A forthcoming study co-authored by a Tel Aviv University researcher appears to confirm widespread fears about the negative impact of Facebook, the world's biggest social media platform, on its users' mental health and self-image.
The study on "Social Media and Mental Health," led by Dr. Roee Levy of the Berglas School of Economics at Tel Aviv University together with colleagues Prof. Alexey Makarin and Prof. Luca Braghieri, zeroed in on the mental health trends of U.S. college students, the network's original target demographic, during the first two-and-a-half years of its operation (2004-2006).
A detailed examination of data showed a correlation between a "statistically significant worsening in mental health symptoms, especially depression and anxiety" and the rapid introduction of the social media network.
Some of the benchmarks include a 20% rise in those who reported anxiety disorders; an increase of 25% to 27% in the proportion of students expected to experience moderate to severe depression; an additional 7% of students experienced "severe depression" since gaining access to the network.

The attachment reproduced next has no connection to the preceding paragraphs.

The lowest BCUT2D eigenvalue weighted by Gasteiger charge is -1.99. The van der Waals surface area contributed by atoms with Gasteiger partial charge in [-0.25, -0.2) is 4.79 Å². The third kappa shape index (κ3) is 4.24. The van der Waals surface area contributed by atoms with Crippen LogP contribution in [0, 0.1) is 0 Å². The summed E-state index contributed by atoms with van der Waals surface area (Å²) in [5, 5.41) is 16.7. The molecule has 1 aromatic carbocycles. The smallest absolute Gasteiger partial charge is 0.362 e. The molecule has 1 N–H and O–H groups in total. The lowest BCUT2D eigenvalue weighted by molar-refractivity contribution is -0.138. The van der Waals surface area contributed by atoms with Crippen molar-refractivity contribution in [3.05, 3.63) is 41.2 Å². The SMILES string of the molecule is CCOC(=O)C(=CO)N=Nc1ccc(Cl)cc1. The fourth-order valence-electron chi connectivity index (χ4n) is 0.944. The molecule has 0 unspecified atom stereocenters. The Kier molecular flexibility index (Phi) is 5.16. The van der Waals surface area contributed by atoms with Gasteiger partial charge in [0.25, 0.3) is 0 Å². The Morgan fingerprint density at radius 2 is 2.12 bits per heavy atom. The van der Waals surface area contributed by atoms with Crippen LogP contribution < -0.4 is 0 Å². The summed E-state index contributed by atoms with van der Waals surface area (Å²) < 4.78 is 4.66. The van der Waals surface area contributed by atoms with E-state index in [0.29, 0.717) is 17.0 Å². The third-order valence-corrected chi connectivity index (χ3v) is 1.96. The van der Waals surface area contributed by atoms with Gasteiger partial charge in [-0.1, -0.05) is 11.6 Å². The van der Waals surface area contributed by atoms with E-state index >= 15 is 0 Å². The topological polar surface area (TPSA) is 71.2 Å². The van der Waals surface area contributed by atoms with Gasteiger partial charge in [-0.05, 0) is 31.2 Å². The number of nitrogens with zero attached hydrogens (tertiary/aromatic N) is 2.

The introduction of Facebook, the study found, led to increased utilization of mental healthcare services.
Levy noted various instances of a correlation between a social life increasingly mediated by Facebook at the expense of real-world interaction and deterioration of students' self-image.
One example is the "greater negative impact on the mental health of students who lived off-campus and were consequently less involved in social activities, and a greater negative impact on students with credit card debts who saw their supposedly wealthier peers on the network."
The paper will be published in the American Economic Review and was awarded a prize at the 2022 Economic Society European Meeting.
Reprinted with permission from i24NEWS.